Illegal Man Downfield: For the love of the sport, or activity

Dylan Stinson
Sports Columnist

Anyone who knows me well knows that I like to play the devil’s advocate when it comes to a good old-fashioned debate, especially when pertaining to sports.
However, I got myself into some trouble the other day when arguing with a female friend of mine about whether or not cheerleading was an actual sport.
Now, I’ll go ahead and give you my honest opinion so you cheerleading ladies who are reading this won’t punch your newspapers and curse my name. I actually think it’s a sport! But I wasn’t about to let my friend know that, because I care about her and wanted to sharpen her debating skills (she didn’t take it that way).
As the debate went on I decided to step my game up a bit and say things like, “How could you even consider cheerleading a sport? Lawnmower racing is more of a sport than cheerleading!”
This was all for her own good, of course. I mean, someone somewhere probably believes the hurtful phrases expressed. To my surprise (not really), my friend started to get very offended and let her emotions take control of her. In fact, she started yelling at me uncontrollably and was almost to the point of tears.
As I’ve stated, I was just trying to sharpen her debate skills, but out of fear for my life I calmed her anger by telling her my true thoughts on how (competitive) cheerleading and many other sports do not get the respect they deserve in the athletic world. In my humble opinion I believe for an “activity” to be a successful sport there must be three key factors.
1. There absolutely has to be competition.
Now, if you want to get all technical with me and look up the definition of “sport” on it will say something along the lines of “anything that amuses.”
Well, the people at Merriam-Webster need to move out of their mother’s basement, step back into reality and stop worrying about the Latin roots of words so dang much. Anyway, this was the point I kept trying to make to my cheerleading friend: If there’s no competition then it isn’t a sport, it’s simply an activity.
I really do think cheerleading at the competitive level is a sport but if there’s no competition it’s just kind of, well, pointless. I understand there’s a lot of hard work and effort that goes into a cheer squad, but if there isn’t any competition it’s simply an activity.
2. A sport has to involve some sort of training or skill.
I think this is where the majority of people start to lose it when someone is calling their beloved sport a fake. That has to hurt. I think about NASCAR drivers when thinking about this aspect of sport.             Many people would say NASCAR isn’t a sport and requires no skill. Are you serious? Have you ever driven 500 miles at 180 mph? Probably not, but one can imagine how mentally and physically exhausting that would be. You would have to train yourself to be a defensive driver, be able to maintain a high speed for hours at a time and be able to make quick decisions.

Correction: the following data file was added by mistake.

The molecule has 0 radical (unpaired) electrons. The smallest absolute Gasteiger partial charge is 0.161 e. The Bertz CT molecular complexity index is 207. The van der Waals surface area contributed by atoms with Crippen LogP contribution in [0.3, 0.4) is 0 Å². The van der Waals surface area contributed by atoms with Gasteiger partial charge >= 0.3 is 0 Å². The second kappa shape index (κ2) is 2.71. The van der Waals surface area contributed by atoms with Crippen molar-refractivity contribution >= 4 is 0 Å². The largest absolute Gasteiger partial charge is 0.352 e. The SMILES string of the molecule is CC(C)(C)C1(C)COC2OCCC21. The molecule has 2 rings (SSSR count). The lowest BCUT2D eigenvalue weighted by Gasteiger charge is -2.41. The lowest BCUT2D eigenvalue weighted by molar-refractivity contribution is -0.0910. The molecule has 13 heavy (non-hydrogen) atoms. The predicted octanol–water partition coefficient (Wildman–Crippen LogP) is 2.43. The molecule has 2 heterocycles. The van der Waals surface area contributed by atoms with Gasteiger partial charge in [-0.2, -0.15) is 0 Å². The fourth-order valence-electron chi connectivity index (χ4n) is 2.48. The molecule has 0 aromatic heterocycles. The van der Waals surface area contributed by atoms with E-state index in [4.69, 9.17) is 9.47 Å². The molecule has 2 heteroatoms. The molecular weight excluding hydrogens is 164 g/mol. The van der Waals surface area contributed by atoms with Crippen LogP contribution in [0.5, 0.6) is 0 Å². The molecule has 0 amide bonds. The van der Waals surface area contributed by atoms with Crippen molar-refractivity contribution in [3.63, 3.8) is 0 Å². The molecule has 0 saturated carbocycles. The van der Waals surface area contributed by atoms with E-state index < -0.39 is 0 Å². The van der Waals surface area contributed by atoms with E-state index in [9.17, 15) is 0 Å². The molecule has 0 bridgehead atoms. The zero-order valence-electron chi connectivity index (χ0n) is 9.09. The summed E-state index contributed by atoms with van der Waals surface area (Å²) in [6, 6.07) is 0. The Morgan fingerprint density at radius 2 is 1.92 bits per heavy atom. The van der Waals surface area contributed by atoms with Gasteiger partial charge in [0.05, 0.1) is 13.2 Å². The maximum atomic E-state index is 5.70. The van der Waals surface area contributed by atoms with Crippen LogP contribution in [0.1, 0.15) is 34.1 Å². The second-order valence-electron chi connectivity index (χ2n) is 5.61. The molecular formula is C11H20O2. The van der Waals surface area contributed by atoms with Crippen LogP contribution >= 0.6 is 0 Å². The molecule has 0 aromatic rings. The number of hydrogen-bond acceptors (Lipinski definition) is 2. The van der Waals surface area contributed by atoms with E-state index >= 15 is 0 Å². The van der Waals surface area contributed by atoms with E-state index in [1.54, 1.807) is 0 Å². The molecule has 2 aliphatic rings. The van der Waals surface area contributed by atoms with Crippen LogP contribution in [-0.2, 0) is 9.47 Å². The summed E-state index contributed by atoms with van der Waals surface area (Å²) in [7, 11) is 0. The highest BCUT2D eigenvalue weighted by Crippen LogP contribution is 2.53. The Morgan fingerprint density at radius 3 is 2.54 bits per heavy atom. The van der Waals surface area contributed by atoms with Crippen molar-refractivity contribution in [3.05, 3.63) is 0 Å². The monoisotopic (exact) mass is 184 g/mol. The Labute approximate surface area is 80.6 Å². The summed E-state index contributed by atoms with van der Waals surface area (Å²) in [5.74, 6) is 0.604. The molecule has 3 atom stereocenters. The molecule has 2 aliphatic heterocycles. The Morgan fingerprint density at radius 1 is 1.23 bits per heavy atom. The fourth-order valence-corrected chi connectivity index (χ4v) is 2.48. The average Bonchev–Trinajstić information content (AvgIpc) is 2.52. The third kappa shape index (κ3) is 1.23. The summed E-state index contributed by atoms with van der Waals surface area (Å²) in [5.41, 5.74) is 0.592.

I almost get in a fender-bender in my Ford Taurus every time I make a trip to the grocery store. Give NASCAR drivers some respect.
3. A sport has to be exciting.
If there’s no excitement there wont be any fans, and for a sport to thrive, it must have fans.
I’ll put it more simply – for something to be a sport it must have a risk of death.
That sounds a bit dramatic, but it’s true.
Every sport we love is dangerous and involves life-threatening risk. All major sports have had numerous deaths occur in them throughout history. I would say this is what separates a sport from a “competitive activity.”
What’s a competitive activity you ask? Well,  a competitive activity is simply anything that doesn’t involve a high risk of injury or death. Chess and video games are a great example of competitive activities. Although fun and mentally straining, they’re also boring and uneventful.
Now to all you non-competitive cheerleaders, and video game enthusiasts out there I just want to say that I respect you. You know what, I probably respect you more than I respect real athletes.
Football, baseball and basketball players receive a lot of attention and praise for the work they put into their sport, and I’m sure you guys put the same, if not more, effort into your training, and no one cares.
That to me is true love for a sport. Oops, my bad, I meant competitive activity.
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